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Dental school tuition is higher than medical school. If you live in a state that requires a post-doctoral dental residency—unlike medical school residencies that pay a salary—dental school residencies actually charge tuition. So, you're delaying paying back your student loans and you're actively falling deeper into debt between the added tuition and living expenses. Dentists tend to have a greater debt-to-income ratio after graduating. While physician specialists typically come out of residency at or near their peak earnings capability, it can take up to 10 years for dental specialists to see their full earnings potential. That means it might take longer to pay off student loans, which in turn means you’ll be paying more interest in the long run.The White Coat Investor has been helping doctors with their money since 2011. Our free financial planning resource covers a variety of topics from doctor mortgage loans and refinancing medical school loans to physician disability insurance and malpractice insurance. Learn about loan refinancing or consolidation, explore new investment strategies, and discover loan programs for specifically aimed at helping doctors. If you're a high-income professional and ready to get a "fair shake" on Wall Street, The White Coat Investor channel is for you!Main Website: https://www.whitecoatinvestor.comYouTube: https://www.whitecoatinvestor.com/youtubeStudent Loan Advice: https://studentloanadvice.comFacebook: https://www.facebook.com/thewhitecoatinvestorTwitter: https://twitter.com/WCInvestorInstagram: https://www.instagram.com/thewhitecoatinvestorSubreddit: https://www.reddit.com/r/whitecoatinvestorOnline Courses: https://whitecoatinvestor.teachable.comNewsletter: https://www.whitecoatinvestor.com/free-monthly-newsletter00:00 Is Dental School More Expensive Than Medical School?
Health InsuranceOnly about 9.2% of the American population had no health insurance coverage in 2021, the Centers for Disease Control (CDC) reports in its National Center for Health Statistics. More than 60% got their coverage through an employer or in the private insurance marketplace while the rest were covered by government-subsidized programs including Medicare and Medicaid, veterans' benefits programs, and the federal marketplace commonly known as Obamacare.Having medical insurance means that you have no reason to avoid an annual wellness visit or a doctor's visit for an occasional ailment. And you won't get stuck with a massive bill if you or a member of your family have an accident or develop a chronic disease.If you're on a very tight budget, even a minimal policy is better than none. If your income is low, you may be one of the 80 million Americans who are eligible for Medicaid. If your income is moderate but doesn't stretch to insurance coverage, you may be eligible for subsidized coverage under the federal Affordable Care Act.The best and least expensive option for salaried employees is usually participating in your employer's insurance program, if your employer has one. The average annual premium cost to the employee in an employer-sponsored health care program was $7,739 for single coverage and $22,221 for a family plan in 2021, according to research published by the Kaiser Family Foundation.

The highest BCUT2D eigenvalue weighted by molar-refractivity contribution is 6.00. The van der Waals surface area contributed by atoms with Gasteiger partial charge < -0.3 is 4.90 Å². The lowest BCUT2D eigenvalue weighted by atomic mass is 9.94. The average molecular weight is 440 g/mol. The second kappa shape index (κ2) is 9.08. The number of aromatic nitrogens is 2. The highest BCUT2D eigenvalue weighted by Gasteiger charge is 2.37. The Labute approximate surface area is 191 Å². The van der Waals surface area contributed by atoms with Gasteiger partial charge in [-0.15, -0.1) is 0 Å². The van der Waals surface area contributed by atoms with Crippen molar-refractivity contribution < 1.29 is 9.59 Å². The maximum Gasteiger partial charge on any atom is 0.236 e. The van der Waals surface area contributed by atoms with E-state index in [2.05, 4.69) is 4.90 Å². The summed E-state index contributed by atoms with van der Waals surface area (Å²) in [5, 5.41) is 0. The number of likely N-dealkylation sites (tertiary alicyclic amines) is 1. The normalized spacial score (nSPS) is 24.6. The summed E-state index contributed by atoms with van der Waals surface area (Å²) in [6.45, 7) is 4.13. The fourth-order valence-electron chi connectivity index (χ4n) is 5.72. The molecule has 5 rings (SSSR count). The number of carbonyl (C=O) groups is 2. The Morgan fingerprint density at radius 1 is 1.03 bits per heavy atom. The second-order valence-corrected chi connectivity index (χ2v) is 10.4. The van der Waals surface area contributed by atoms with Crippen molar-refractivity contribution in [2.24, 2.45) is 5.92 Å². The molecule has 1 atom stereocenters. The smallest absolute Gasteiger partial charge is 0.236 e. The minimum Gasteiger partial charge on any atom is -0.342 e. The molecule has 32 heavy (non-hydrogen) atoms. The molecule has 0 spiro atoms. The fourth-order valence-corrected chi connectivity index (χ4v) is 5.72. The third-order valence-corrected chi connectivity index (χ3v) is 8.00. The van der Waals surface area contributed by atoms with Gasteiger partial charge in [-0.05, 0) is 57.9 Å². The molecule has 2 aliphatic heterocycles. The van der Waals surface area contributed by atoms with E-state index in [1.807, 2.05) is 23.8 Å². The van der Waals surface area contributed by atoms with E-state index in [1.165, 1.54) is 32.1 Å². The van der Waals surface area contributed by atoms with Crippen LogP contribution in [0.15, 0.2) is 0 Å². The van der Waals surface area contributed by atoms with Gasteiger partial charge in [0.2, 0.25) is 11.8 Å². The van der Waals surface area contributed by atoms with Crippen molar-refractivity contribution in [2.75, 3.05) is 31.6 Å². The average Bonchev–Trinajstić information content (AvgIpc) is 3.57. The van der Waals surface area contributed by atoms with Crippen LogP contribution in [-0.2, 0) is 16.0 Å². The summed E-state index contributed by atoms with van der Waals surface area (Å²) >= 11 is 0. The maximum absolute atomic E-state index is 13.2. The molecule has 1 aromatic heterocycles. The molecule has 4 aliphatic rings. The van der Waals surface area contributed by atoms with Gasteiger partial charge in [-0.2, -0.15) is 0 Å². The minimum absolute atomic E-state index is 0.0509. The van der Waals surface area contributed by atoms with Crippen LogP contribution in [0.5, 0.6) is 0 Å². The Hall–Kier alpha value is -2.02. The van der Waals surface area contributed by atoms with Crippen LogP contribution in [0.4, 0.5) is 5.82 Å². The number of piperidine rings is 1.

Attorney Richard Smith on the importance of following up with the doctor after an accident to protect your case. Sponsored by...
This is how Doctors decided to turn off Archie Battersbee's life support. He has sadly died aged 12 of catastrophic brain damage.